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Franchise based in Gulfport now at 140 stores — and growing

Gulfport — At 33, Richard P. Mueller III with the 140-store Domino’s Pizza Chain RPM Pizza is most likely the youngest chief operating officer of a top 100 private company in Mississippi.

RPM Pizza was the 29th largest private company in Mississippi in 2003 with sales of more than $100 million. It also ranks as one of the top private business employers in the state with about 600 full-time and 3,500 part-time employees.

Richard P. Mueller Jr. started in the business in college working delivering pizzas. And what was good enough for the father was good enough for the son. Mueller III also started off on the bottom rung, recalling that one of his most memorable pizza deliveries while in college in the Washington, D.C., area was to then Vice President Al Gore.

“That was a pretty interesting delivery for me,” he recalls.

After getting a bachelor’s degree from Eckerd College in 1993, Mueller began working for RPM Pizza as a financial analyst in the accounting department. He returned to school to get an MBA from Duke University and after graduating in 1997 returned to work as general manager of a store in Mobile, Ala.

After that he was RPM’s real estate coordinator for two years and chief financial officer for three years. He was promoted to COO in 2003 and works directly with the vice president of operations to manage store operations and marketing for RPM Pizza.

Mueller Jr. is now retired and his brother, Glenn Mueller, is currently the majority owner of RPM Pizza.
Many a person has made it through college by delivering pizzas. Mueller said with wages and tips, drivers can earn between $10 to $12 per hour, plus they are reimbursed for mileage on their cars.

“The best thing about being a delivery person is the freedom you have,” Mueller said. “You are in your car where you can listen to the radio and are on your own the majority of the time. It is an environment that a lot of people like. Myself, I like to deliver pizza.”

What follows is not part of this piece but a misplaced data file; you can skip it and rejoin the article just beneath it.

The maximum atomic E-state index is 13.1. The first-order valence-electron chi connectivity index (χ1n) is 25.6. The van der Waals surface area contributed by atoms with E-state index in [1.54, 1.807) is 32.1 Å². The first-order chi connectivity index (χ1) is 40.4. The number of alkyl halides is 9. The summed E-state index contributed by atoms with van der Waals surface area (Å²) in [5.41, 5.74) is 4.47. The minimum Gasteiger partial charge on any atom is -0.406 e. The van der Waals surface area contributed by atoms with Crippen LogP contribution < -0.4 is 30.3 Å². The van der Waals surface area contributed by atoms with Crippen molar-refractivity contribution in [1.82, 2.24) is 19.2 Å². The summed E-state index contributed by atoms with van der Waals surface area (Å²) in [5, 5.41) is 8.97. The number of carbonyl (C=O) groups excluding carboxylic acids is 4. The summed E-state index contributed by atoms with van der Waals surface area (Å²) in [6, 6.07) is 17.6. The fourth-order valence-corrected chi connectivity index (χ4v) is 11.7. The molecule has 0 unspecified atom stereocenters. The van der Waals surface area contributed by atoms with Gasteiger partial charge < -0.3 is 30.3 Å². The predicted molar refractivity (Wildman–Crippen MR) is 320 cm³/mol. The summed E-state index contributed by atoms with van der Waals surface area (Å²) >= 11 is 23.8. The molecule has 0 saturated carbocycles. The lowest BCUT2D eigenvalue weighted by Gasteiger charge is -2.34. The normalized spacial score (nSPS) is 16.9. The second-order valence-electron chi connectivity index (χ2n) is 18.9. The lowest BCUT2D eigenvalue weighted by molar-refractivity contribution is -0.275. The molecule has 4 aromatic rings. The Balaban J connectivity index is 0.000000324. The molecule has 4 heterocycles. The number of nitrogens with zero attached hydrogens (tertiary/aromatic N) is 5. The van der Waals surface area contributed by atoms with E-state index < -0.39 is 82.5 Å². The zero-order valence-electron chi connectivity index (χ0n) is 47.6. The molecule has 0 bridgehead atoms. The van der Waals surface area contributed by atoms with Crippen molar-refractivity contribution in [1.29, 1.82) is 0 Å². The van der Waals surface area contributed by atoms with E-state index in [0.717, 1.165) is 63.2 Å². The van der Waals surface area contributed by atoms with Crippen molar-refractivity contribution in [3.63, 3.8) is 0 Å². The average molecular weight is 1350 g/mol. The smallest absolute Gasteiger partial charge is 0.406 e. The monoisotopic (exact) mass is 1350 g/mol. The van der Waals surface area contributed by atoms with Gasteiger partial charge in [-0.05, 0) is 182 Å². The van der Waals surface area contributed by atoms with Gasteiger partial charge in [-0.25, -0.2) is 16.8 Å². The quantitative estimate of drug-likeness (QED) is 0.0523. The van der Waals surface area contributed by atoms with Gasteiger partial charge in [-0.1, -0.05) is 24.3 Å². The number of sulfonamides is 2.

Asked about how his dad went from pizza delivery driver to owner of one of the biggest pizza franchises in the county, it didn’t hurt to be in the right place at the right time when Domino’s Pizza — now the largest pizza chain in America — was taking off. At one point Mueller Jr. owned 10% of Domino’s Pizza Inc. stock, and while serving as vice president of operation in the late 1970s and early 1980s the number of stores went up from 180 to 380.

“My dad is really just an extremely innovative, creative person,” Mueller said. “There were a lot of people with the same opportunities that didn’t grow like RPM Pizza. One thing is that my dad is very good at surrounding himself with extremely talented people. RPM has sponsored over 100 people who have gone on to open their own franchises. You know if you go to work for RPM Pizza, you will learn the skills necessary to open your own business. We have been fortunate to attract really good people, and that is the reason we have grown our business to the size it is today.”

As for the success of Domino’s overall, Mueller said a key is that the whole distribution network is set up to be extremely efficient with delivery, which allows them to provide the most reliable service to their customers.

“It may not be true of every store, but on average Domino’s has faster service to the customer than competitors,” Mueller said. “In our society, convenience and the speed of service are very important. That is what Dominos was founded on, and what has grown the business to the size it is today.”

Another important growth factor that has allowed Dominos to take its business to the next level is the development of new and innovative products. Products that are “scoring higher on the taste score” include the Philly steak pizza, double melt pizza and chicken kickers.

“We have innovative products that score very high on perception of taste,” Mueller said. “Now, when you couple having the best-tasting products with the most reliable service, it has really helped us grow our business a lot faster than the competition.”

The company plans to continue to grow. Mueller said they are doing that primarily through partnerships with their team members. They sponsor a proven employee to purchase a store. RPM takes a minority interest.

“We help them and help ourselves at the same time,” he said.

The current biggest challenges in the pizza business are the high cost of cheese and increased competition from the competition, which has also started to implement new products. “And one of the biggest challenges is always finding enough people to deliver pizzas and work in stores,” Mueller said.

Contact MBJ contributing writer Becky Gillette at bgillette@bellsouth.net.


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